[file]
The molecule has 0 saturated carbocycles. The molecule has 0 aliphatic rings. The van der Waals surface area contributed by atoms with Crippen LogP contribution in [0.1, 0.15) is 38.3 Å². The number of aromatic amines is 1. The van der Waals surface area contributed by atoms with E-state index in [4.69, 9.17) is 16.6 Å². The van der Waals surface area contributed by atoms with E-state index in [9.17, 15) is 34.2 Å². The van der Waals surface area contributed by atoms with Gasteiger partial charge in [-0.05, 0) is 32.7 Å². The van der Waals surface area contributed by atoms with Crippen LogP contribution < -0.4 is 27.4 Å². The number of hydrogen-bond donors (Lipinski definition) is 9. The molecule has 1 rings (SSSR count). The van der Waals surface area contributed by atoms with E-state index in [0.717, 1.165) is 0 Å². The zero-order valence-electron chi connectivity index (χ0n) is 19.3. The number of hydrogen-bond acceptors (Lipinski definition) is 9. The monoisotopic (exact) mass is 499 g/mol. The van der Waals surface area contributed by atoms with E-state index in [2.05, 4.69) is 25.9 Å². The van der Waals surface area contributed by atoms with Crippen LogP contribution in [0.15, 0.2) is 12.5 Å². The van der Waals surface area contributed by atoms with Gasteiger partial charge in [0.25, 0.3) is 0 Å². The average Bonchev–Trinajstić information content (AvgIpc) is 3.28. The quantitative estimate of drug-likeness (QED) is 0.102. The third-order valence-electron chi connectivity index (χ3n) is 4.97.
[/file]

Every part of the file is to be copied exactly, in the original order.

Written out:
The molecule has 0 saturated carbocycles. The molecule has 0 aliphatic rings. The van der Waals surface area contributed by atoms with Crippen LogP contribution in [0.1, 0.15) is 38.3 Å². The number of aromatic amines is 1. The van der Waals surface area contributed by atoms with E-state index in [4.69, 9.17) is 16.6 Å². The van der Waals surface area contributed by atoms with E-state index in [9.17, 15) is 34.2 Å². The van der Waals surface area contributed by atoms with Gasteiger partial charge in [-0.05, 0) is 32.7 Å². The van der Waals surface area contributed by atoms with Crippen LogP contribution < -0.4 is 27.4 Å². The number of hydrogen-bond donors (Lipinski definition) is 9. The molecule has 1 rings (SSSR count). The van der Waals surface area contributed by atoms with E-state index in [0.717, 1.165) is 0 Å². The zero-order valence-electron chi connectivity index (χ0n) is 19.3. The number of hydrogen-bond acceptors (Lipinski definition) is 9. The monoisotopic (exact) mass is 499 g/mol. The van der Waals surface area contributed by atoms with E-state index in [2.05, 4.69) is 25.9 Å². The van der Waals surface area contributed by atoms with Crippen LogP contribution in [0.15, 0.2) is 12.5 Å². The van der Waals surface area contributed by atoms with Gasteiger partial charge in [0.25, 0.3) is 0 Å². The average Bonchev–Trinajstić information content (AvgIpc) is 3.28. The quantitative estimate of drug-likeness (QED) is 0.102. The third-order valence-electron chi connectivity index (χ3n) is 4.97.